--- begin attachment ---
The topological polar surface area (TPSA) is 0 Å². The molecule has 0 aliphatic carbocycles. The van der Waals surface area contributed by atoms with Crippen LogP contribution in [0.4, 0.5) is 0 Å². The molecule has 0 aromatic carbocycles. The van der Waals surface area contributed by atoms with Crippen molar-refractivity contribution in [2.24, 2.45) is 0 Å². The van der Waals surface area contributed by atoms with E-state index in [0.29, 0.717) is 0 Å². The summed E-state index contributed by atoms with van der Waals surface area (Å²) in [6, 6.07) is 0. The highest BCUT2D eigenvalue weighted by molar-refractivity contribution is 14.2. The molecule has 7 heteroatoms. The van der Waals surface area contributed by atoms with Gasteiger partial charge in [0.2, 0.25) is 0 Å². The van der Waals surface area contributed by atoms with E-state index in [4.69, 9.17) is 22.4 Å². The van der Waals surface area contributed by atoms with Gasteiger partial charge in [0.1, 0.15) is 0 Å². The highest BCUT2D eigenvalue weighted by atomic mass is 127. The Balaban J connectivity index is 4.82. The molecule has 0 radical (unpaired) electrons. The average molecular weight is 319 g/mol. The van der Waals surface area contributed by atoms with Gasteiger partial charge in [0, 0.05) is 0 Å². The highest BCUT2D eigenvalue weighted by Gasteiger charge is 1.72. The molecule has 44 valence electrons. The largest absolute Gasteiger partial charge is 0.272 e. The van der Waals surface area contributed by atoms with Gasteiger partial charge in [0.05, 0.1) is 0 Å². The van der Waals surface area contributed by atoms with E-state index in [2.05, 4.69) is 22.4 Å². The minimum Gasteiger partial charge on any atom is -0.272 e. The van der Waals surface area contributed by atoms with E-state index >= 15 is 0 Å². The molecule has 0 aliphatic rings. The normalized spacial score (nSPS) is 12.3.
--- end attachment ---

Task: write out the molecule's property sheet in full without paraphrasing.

The topological polar surface area (TPSA) is 0 Å². The molecule has 0 aliphatic carbocycles. The van der Waals surface area contributed by atoms with Crippen LogP contribution in [0.4, 0.5) is 0 Å². The molecule has 0 aromatic carbocycles. The van der Waals surface area contributed by atoms with Crippen molar-refractivity contribution in [2.24, 2.45) is 0 Å². The van der Waals surface area contributed by atoms with E-state index in [0.29, 0.717) is 0 Å². The summed E-state index contributed by atoms with van der Waals surface area (Å²) in [6, 6.07) is 0. The highest BCUT2D eigenvalue weighted by molar-refractivity contribution is 14.2. The molecule has 7 heteroatoms. The van der Waals surface area contributed by atoms with Gasteiger partial charge in [0.2, 0.25) is 0 Å². The van der Waals surface area contributed by atoms with E-state index in [4.69, 9.17) is 22.4 Å². The van der Waals surface area contributed by atoms with Gasteiger partial charge in [0.1, 0.15) is 0 Å². The highest BCUT2D eigenvalue weighted by atomic mass is 127. The Balaban J connectivity index is 4.82. The molecule has 0 radical (unpaired) electrons. The average molecular weight is 319 g/mol. The van der Waals surface area contributed by atoms with Gasteiger partial charge in [0, 0.05) is 0 Å². The highest BCUT2D eigenvalue weighted by Gasteiger charge is 1.72. The molecule has 44 valence electrons. The largest absolute Gasteiger partial charge is 0.272 e. The van der Waals surface area contributed by atoms with Gasteiger partial charge in [0.05, 0.1) is 0 Å². The van der Waals surface area contributed by atoms with E-state index in [2.05, 4.69) is 22.4 Å². The minimum Gasteiger partial charge on any atom is -0.272 e. The van der Waals surface area contributed by atoms with E-state index >= 15 is 0 Å². The molecule has 0 aliphatic rings. The normalized spacial score (nSPS) is 12.3.